Postel publicly exposed as fake many of the Pentagons widely televised
claims that its Patriot missiles shot down many Iraqi Scud missiles.
After the current Bush Administration took office, Postel criticized
its push to step up the national missile defense program, distributing
an unclassified document over the Internet. The document revealed
that Pentagon claims of successful antimissile tests were based
on doctored data. In response, on grounds that national security
was at risk, the Pentagon threatened to withdraw lucrative contracts
from MIT unless the university muzzled Postel.
This violation of civil liberties occurred
before 9/11. After that attack, of course, the war on terrorism
supplanted the "communist conspiracy" as a pretext for
repression, while measures like the US Patriot Act and Operation
TIPS replaced similar repressive actions that date back to Hoover's
long tyranny. The Palmer raids, organized by Hoover, led to the
arrest of thousands of "suspected" communists, many
severely beaten by police or paraded through the streets in chains.
Most of them, including US citizens arrested "by mistake,"
were eventually released, except for about 500 who were deported-with
little protest from the rest of the country. Similarly, the Patriot
Act has given the government vast new powers to spy on and harass
immigrants and citizens alike. More than a thousand people have
been detained, their civil rights ignored. Again, protest from
the rest of the country has been minimal.
For several years the American Legion
ran a Contact Program, designed to help the FBI monitor "persons
of foreign extraction or possible un-American sympathies."
TIPS, Attorney-General John Ashcroft's current version, aims at
domestic spying on a broader scale. It was conceived originally
to include postal workers and utility employees, as well as truckers
and transit workers. But Ashcroft knew the blow TIPS would deliver
to civil liberties. During a TV interview shortly after 9/11,
Senator John Warner instructed viewers: "You must think of
yourself as an agent, not to spy on your neighbors, but to judiciously
report anything that looks suspicious." Within two weeks,
nearly half a million people called the FBI to inform on their
neighbors, especially if they were-or perhaps only looked like-Arabs.
Although Hoover's campaign to brand Einstein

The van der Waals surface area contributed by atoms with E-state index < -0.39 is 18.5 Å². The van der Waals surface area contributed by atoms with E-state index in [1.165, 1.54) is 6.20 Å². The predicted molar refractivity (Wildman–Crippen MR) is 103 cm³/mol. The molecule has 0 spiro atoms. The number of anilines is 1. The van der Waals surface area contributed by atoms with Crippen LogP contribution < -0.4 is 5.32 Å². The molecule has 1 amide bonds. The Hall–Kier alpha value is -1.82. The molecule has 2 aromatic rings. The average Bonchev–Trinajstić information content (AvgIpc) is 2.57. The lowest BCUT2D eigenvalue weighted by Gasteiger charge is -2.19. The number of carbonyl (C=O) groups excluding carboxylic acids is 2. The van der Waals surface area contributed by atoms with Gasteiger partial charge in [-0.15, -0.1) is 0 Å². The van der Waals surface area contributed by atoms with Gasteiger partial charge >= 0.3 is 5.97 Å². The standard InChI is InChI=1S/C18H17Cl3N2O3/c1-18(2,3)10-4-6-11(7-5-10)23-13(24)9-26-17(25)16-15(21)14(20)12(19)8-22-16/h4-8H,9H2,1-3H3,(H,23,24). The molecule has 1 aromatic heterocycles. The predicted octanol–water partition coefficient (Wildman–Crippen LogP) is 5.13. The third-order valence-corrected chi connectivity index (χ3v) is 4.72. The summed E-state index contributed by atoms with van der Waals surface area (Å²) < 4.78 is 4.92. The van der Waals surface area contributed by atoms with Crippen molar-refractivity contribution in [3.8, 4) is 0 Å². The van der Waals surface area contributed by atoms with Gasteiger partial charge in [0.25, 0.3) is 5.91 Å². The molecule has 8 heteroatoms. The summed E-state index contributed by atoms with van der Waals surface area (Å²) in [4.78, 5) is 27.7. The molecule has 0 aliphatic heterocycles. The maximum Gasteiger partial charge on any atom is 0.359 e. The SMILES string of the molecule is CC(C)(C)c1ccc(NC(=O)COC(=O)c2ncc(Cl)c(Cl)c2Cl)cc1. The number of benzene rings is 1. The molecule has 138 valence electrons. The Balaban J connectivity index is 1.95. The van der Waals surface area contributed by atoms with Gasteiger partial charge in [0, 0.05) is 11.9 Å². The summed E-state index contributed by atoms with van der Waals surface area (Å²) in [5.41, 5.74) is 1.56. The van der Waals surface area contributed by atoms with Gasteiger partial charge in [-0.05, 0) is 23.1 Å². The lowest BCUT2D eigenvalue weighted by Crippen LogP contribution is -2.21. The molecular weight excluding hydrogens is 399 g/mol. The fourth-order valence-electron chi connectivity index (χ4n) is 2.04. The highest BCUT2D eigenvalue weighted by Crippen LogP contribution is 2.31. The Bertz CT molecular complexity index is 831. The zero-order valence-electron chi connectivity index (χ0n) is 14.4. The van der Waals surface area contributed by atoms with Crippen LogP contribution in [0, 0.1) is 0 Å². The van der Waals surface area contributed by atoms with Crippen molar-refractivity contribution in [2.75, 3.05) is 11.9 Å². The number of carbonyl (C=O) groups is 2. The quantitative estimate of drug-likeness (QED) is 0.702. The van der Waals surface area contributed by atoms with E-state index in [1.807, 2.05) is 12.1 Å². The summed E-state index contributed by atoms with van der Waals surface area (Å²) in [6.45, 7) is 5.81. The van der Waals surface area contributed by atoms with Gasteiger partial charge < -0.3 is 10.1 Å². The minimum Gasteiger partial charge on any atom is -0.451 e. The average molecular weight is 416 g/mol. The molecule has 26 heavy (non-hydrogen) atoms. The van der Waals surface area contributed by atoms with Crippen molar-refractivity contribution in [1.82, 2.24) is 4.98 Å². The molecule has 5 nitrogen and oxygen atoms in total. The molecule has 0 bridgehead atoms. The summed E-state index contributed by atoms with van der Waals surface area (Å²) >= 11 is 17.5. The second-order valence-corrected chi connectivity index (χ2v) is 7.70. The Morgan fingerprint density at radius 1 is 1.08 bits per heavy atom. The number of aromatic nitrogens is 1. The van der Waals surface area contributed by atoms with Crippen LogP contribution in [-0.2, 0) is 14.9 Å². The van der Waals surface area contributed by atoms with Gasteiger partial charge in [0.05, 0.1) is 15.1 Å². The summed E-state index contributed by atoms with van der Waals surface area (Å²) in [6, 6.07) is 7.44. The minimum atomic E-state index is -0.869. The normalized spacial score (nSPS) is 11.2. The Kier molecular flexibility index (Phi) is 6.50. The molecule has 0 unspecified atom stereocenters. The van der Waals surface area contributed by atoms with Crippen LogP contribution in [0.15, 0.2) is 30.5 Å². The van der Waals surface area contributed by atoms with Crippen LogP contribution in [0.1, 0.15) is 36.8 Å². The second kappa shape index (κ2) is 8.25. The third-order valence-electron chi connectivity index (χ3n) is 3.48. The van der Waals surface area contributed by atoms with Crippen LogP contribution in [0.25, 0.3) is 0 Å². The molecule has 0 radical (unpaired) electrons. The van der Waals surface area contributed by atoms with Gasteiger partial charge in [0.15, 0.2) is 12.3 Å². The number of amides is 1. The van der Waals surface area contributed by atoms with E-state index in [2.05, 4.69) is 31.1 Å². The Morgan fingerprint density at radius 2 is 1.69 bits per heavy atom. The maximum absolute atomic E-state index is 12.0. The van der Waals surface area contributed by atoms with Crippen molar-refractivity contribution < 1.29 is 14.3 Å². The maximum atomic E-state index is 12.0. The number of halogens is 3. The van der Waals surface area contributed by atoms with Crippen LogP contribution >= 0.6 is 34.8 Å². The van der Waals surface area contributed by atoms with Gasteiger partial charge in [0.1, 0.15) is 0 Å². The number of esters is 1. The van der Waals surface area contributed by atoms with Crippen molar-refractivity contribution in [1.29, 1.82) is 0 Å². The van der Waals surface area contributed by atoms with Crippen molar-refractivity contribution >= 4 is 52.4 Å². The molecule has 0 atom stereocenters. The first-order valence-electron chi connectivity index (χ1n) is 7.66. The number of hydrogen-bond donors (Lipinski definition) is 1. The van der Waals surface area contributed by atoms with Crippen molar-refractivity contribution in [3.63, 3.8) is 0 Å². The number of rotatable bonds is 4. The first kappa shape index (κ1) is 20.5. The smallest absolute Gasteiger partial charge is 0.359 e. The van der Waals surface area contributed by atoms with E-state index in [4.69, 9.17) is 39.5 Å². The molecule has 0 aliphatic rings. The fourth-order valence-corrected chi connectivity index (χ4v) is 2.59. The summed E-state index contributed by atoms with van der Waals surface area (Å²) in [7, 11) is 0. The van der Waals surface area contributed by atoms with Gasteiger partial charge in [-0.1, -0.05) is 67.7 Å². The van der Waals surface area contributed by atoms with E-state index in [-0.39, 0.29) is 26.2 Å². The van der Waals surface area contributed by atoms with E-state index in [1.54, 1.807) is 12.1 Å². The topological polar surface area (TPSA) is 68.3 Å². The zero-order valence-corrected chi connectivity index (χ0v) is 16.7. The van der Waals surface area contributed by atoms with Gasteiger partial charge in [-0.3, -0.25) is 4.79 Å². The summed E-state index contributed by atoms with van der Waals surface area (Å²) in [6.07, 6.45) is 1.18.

a communist and have him deported basically failed, it did succeed
in one important way. The director's concern was that Einstein's
views might become widely known, and influence others. That didn't
As he wrote in 1949, Einstein understood
that it is difficult for the individual to make intelligent use
of his political rights because power is concentrated in a few
hands that "inevitably control, directly or indirectly, the
main sources of information (press, radio, education)." Einstein
certainly attempted to make his political views public. Yet he
is renowned for theories people don't understand, while his political
beliefs remain little known to this day. The mass media, uncorrected
by fellow-scientists or historians, have successfully sterilized
his image. Chosen as "Person of the Century" by Time,
he was described as a "kindly, absentminded professor...wild
halo of hair, piercing eyes." According to a Nova special,
"Einstein Revealed," he was an "other-worldly genius."
Most mainstream media don't even acknowledge
that Einstein had a political life.
But Jerome properly describes it. Einstein,
he writes, was "a man who never stops trying, never stops
working to bring about liberty, equality, and fraternity for everyone,
not just those who can afford to pay." If exposure of Hoover's
once-secret files, perhaps abetted by a growing alternative media
movement open to progressive ideas, creates a new awareness of
Einstein's political convictions and courageous activism, that
could certainly be called poetic justice.
Albert Huebner teaches at California State